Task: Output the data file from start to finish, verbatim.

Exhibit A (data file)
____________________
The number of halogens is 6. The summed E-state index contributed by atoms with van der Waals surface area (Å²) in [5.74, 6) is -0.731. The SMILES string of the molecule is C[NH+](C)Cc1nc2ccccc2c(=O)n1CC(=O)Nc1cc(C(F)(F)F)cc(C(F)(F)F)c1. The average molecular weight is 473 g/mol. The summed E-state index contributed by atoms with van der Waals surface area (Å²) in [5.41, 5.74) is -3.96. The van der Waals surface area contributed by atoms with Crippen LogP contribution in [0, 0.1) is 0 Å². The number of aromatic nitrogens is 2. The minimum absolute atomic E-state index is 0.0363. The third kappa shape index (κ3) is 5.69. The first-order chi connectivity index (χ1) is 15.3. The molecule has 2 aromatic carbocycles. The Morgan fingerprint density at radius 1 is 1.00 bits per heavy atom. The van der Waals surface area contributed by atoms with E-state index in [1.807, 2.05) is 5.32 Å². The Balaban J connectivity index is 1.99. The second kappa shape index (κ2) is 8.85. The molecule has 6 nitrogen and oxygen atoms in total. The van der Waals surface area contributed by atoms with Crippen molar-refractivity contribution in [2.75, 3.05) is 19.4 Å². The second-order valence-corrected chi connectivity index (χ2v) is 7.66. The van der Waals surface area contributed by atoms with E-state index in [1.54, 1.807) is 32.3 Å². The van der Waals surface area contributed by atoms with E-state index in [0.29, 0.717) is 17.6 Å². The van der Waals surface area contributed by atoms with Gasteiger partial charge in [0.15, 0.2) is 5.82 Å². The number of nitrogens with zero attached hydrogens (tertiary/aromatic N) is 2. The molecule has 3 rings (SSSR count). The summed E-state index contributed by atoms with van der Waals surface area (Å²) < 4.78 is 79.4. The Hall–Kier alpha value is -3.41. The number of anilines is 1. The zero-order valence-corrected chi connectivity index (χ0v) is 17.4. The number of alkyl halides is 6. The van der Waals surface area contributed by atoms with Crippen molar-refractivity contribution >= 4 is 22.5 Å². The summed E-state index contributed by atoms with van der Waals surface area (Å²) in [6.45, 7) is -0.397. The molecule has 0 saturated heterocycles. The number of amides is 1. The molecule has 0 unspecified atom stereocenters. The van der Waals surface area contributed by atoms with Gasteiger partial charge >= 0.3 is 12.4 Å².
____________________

The number of halogens is 6. The summed E-state index contributed by atoms with van der Waals surface area (Å²) in [5.74, 6) is -0.731. The SMILES string of the molecule is C[NH+](C)Cc1nc2ccccc2c(=O)n1CC(=O)Nc1cc(C(F)(F)F)cc(C(F)(F)F)c1. The average molecular weight is 473 g/mol. The summed E-state index contributed by atoms with van der Waals surface area (Å²) in [5.41, 5.74) is -3.96. The van der Waals surface area contributed by atoms with Crippen LogP contribution in [0, 0.1) is 0 Å². The number of aromatic nitrogens is 2. The minimum absolute atomic E-state index is 0.0363. The third kappa shape index (κ3) is 5.69. The first-order chi connectivity index (χ1) is 15.3. The molecule has 2 aromatic carbocycles. The Morgan fingerprint density at radius 1 is 1.00 bits per heavy atom. The van der Waals surface area contributed by atoms with E-state index in [1.807, 2.05) is 5.32 Å². The Balaban J connectivity index is 1.99. The second kappa shape index (κ2) is 8.85. The molecule has 6 nitrogen and oxygen atoms in total. The van der Waals surface area contributed by atoms with Crippen molar-refractivity contribution in [2.75, 3.05) is 19.4 Å². The second-order valence-corrected chi connectivity index (χ2v) is 7.66. The van der Waals surface area contributed by atoms with E-state index in [1.54, 1.807) is 32.3 Å². The van der Waals surface area contributed by atoms with E-state index in [0.29, 0.717) is 17.6 Å². The van der Waals surface area contributed by atoms with Gasteiger partial charge in [0.15, 0.2) is 5.82 Å². The number of nitrogens with zero attached hydrogens (tertiary/aromatic N) is 2. The molecule has 3 rings (SSSR count). The summed E-state index contributed by atoms with van der Waals surface area (Å²) < 4.78 is 79.4. The Hall–Kier alpha value is -3.41. The number of anilines is 1. The zero-order valence-corrected chi connectivity index (χ0v) is 17.4. The number of alkyl halides is 6. The van der Waals surface area contributed by atoms with Crippen molar-refractivity contribution >= 4 is 22.5 Å². The summed E-state index contributed by atoms with van der Waals surface area (Å²) in [6.45, 7) is -0.397. The molecule has 0 saturated heterocycles. The number of amides is 1. The molecule has 0 unspecified atom stereocenters. The van der Waals surface area contributed by atoms with Gasteiger partial charge >= 0.3 is 12.4 Å².